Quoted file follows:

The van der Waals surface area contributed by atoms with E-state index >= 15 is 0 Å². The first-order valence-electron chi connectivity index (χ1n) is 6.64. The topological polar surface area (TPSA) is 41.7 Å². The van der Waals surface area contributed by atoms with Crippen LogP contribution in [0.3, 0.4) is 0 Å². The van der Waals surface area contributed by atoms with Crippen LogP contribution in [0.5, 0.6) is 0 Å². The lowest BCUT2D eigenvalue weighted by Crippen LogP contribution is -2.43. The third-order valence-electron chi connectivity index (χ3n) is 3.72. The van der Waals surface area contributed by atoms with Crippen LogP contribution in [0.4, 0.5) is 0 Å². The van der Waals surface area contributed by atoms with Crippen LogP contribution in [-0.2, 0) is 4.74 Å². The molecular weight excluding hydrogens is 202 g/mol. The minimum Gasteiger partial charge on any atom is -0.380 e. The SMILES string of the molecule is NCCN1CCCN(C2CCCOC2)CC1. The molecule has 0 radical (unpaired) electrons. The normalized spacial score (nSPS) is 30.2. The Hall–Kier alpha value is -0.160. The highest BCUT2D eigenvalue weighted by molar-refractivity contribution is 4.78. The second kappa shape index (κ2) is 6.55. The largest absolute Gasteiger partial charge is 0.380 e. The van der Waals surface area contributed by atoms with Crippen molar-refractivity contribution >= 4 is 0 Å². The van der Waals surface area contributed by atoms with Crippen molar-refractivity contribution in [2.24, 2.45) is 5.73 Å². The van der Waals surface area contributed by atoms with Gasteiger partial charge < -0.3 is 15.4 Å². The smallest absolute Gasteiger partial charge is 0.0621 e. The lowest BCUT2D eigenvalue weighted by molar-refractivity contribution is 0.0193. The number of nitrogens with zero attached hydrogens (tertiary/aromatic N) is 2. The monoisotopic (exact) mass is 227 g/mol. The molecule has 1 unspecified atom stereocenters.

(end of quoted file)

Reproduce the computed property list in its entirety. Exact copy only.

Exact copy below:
The van der Waals surface area contributed by atoms with E-state index >= 15 is 0 Å². The first-order valence-electron chi connectivity index (χ1n) is 6.64. The topological polar surface area (TPSA) is 41.7 Å². The van der Waals surface area contributed by atoms with Crippen LogP contribution in [0.3, 0.4) is 0 Å². The van der Waals surface area contributed by atoms with Crippen LogP contribution in [0.5, 0.6) is 0 Å². The lowest BCUT2D eigenvalue weighted by Crippen LogP contribution is -2.43. The third-order valence-electron chi connectivity index (χ3n) is 3.72. The van der Waals surface area contributed by atoms with Crippen LogP contribution in [0.4, 0.5) is 0 Å². The van der Waals surface area contributed by atoms with Crippen LogP contribution in [-0.2, 0) is 4.74 Å². The molecular weight excluding hydrogens is 202 g/mol. The minimum Gasteiger partial charge on any atom is -0.380 e. The SMILES string of the molecule is NCCN1CCCN(C2CCCOC2)CC1. The molecule has 0 radical (unpaired) electrons. The normalized spacial score (nSPS) is 30.2. The Hall–Kier alpha value is -0.160. The highest BCUT2D eigenvalue weighted by molar-refractivity contribution is 4.78. The second kappa shape index (κ2) is 6.55. The largest absolute Gasteiger partial charge is 0.380 e. The van der Waals surface area contributed by atoms with Crippen molar-refractivity contribution >= 4 is 0 Å². The van der Waals surface area contributed by atoms with Crippen molar-refractivity contribution in [2.24, 2.45) is 5.73 Å². The van der Waals surface area contributed by atoms with Gasteiger partial charge < -0.3 is 15.4 Å². The smallest absolute Gasteiger partial charge is 0.0621 e. The lowest BCUT2D eigenvalue weighted by molar-refractivity contribution is 0.0193. The number of nitrogens with zero attached hydrogens (tertiary/aromatic N) is 2. The monoisotopic (exact) mass is 227 g/mol. The molecule has 1 unspecified atom stereocenters.